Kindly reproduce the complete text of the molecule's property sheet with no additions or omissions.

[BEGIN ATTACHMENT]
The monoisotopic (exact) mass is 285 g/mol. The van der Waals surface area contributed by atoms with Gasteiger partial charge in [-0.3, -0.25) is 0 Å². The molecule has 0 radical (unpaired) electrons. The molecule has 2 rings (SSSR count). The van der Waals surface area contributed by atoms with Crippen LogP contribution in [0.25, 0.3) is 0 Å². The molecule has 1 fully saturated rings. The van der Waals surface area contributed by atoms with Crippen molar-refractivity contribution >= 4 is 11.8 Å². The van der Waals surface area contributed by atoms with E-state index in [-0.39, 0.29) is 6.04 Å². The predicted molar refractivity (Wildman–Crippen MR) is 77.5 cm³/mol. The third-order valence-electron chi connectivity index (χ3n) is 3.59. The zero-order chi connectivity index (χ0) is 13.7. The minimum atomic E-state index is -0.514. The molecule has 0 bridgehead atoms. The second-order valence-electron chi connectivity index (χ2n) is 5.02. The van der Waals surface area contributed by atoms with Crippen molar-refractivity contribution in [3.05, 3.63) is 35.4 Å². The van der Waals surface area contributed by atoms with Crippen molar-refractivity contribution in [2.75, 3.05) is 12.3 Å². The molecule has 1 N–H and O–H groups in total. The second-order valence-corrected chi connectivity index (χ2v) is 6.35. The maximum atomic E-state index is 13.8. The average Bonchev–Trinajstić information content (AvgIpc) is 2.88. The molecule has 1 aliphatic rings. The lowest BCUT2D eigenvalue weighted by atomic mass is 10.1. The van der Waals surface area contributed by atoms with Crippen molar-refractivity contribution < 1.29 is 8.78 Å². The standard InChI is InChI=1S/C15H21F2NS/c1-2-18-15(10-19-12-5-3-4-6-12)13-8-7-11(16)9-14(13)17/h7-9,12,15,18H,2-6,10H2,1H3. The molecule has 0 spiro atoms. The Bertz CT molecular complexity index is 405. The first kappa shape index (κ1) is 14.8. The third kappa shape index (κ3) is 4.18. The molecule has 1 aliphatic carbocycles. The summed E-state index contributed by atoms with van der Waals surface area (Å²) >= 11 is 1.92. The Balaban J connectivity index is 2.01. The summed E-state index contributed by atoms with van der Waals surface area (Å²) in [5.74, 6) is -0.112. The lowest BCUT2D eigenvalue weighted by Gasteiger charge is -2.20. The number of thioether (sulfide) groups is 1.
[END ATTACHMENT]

The monoisotopic (exact) mass is 285 g/mol. The van der Waals surface area contributed by atoms with Gasteiger partial charge in [-0.3, -0.25) is 0 Å². The molecule has 0 radical (unpaired) electrons. The molecule has 2 rings (SSSR count). The van der Waals surface area contributed by atoms with Crippen LogP contribution in [0.25, 0.3) is 0 Å². The molecule has 1 fully saturated rings. The van der Waals surface area contributed by atoms with Crippen molar-refractivity contribution >= 4 is 11.8 Å². The van der Waals surface area contributed by atoms with E-state index in [-0.39, 0.29) is 6.04 Å². The predicted molar refractivity (Wildman–Crippen MR) is 77.5 cm³/mol. The third-order valence-electron chi connectivity index (χ3n) is 3.59. The zero-order chi connectivity index (χ0) is 13.7. The minimum atomic E-state index is -0.514. The molecule has 0 bridgehead atoms. The second-order valence-electron chi connectivity index (χ2n) is 5.02. The van der Waals surface area contributed by atoms with Crippen molar-refractivity contribution in [3.05, 3.63) is 35.4 Å². The van der Waals surface area contributed by atoms with Crippen molar-refractivity contribution in [2.75, 3.05) is 12.3 Å². The molecule has 1 N–H and O–H groups in total. The second-order valence-corrected chi connectivity index (χ2v) is 6.35. The maximum atomic E-state index is 13.8. The average Bonchev–Trinajstić information content (AvgIpc) is 2.88. The molecule has 1 aliphatic rings. The lowest BCUT2D eigenvalue weighted by atomic mass is 10.1. The van der Waals surface area contributed by atoms with Crippen molar-refractivity contribution < 1.29 is 8.78 Å². The standard InChI is InChI=1S/C15H21F2NS/c1-2-18-15(10-19-12-5-3-4-6-12)13-8-7-11(16)9-14(13)17/h7-9,12,15,18H,2-6,10H2,1H3. The molecule has 0 spiro atoms. The Bertz CT molecular complexity index is 405. The first kappa shape index (κ1) is 14.8. The third kappa shape index (κ3) is 4.18. The molecule has 1 aliphatic carbocycles. The summed E-state index contributed by atoms with van der Waals surface area (Å²) >= 11 is 1.92. The Balaban J connectivity index is 2.01. The summed E-state index contributed by atoms with van der Waals surface area (Å²) in [5.74, 6) is -0.112. The lowest BCUT2D eigenvalue weighted by Gasteiger charge is -2.20. The number of thioether (sulfide) groups is 1.